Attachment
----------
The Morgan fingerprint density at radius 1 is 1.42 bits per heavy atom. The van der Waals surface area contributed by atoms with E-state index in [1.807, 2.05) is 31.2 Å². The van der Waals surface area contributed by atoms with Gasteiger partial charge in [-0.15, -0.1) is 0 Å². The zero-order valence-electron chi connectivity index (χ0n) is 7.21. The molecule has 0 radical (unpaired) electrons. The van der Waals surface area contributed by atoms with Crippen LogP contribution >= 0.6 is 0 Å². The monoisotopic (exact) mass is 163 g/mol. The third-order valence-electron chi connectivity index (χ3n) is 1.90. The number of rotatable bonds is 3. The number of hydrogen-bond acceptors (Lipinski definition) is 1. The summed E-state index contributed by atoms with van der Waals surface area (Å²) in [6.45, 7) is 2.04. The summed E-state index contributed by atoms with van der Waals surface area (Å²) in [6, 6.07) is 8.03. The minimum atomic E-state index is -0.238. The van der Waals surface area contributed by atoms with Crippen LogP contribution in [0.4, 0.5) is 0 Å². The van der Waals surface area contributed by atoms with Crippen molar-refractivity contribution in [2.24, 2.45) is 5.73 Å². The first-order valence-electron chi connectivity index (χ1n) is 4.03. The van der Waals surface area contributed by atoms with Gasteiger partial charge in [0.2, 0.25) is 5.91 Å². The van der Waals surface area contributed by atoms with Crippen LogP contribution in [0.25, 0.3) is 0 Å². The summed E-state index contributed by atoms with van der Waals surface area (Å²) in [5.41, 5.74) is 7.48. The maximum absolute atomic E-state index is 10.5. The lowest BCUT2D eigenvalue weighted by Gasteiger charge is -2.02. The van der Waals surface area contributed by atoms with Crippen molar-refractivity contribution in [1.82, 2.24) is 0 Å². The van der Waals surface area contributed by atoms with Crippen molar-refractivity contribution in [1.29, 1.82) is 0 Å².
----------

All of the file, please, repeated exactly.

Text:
The Morgan fingerprint density at radius 1 is 1.42 bits per heavy atom. The van der Waals surface area contributed by atoms with E-state index in [1.807, 2.05) is 31.2 Å². The van der Waals surface area contributed by atoms with Gasteiger partial charge in [-0.15, -0.1) is 0 Å². The zero-order valence-electron chi connectivity index (χ0n) is 7.21. The molecule has 0 radical (unpaired) electrons. The van der Waals surface area contributed by atoms with Crippen LogP contribution >= 0.6 is 0 Å². The monoisotopic (exact) mass is 163 g/mol. The third-order valence-electron chi connectivity index (χ3n) is 1.90. The number of rotatable bonds is 3. The number of hydrogen-bond acceptors (Lipinski definition) is 1. The summed E-state index contributed by atoms with van der Waals surface area (Å²) in [6.45, 7) is 2.04. The summed E-state index contributed by atoms with van der Waals surface area (Å²) in [6, 6.07) is 8.03. The minimum atomic E-state index is -0.238. The van der Waals surface area contributed by atoms with Crippen LogP contribution in [0.4, 0.5) is 0 Å². The van der Waals surface area contributed by atoms with Crippen molar-refractivity contribution in [2.24, 2.45) is 5.73 Å². The first-order valence-electron chi connectivity index (χ1n) is 4.03. The van der Waals surface area contributed by atoms with Gasteiger partial charge in [0.2, 0.25) is 5.91 Å². The van der Waals surface area contributed by atoms with Crippen LogP contribution in [0.25, 0.3) is 0 Å². The summed E-state index contributed by atoms with van der Waals surface area (Å²) in [5.41, 5.74) is 7.48. The maximum absolute atomic E-state index is 10.5. The lowest BCUT2D eigenvalue weighted by Gasteiger charge is -2.02. The van der Waals surface area contributed by atoms with Crippen molar-refractivity contribution in [1.82, 2.24) is 0 Å². The van der Waals surface area contributed by atoms with Crippen molar-refractivity contribution in [1.29, 1.82) is 0 Å².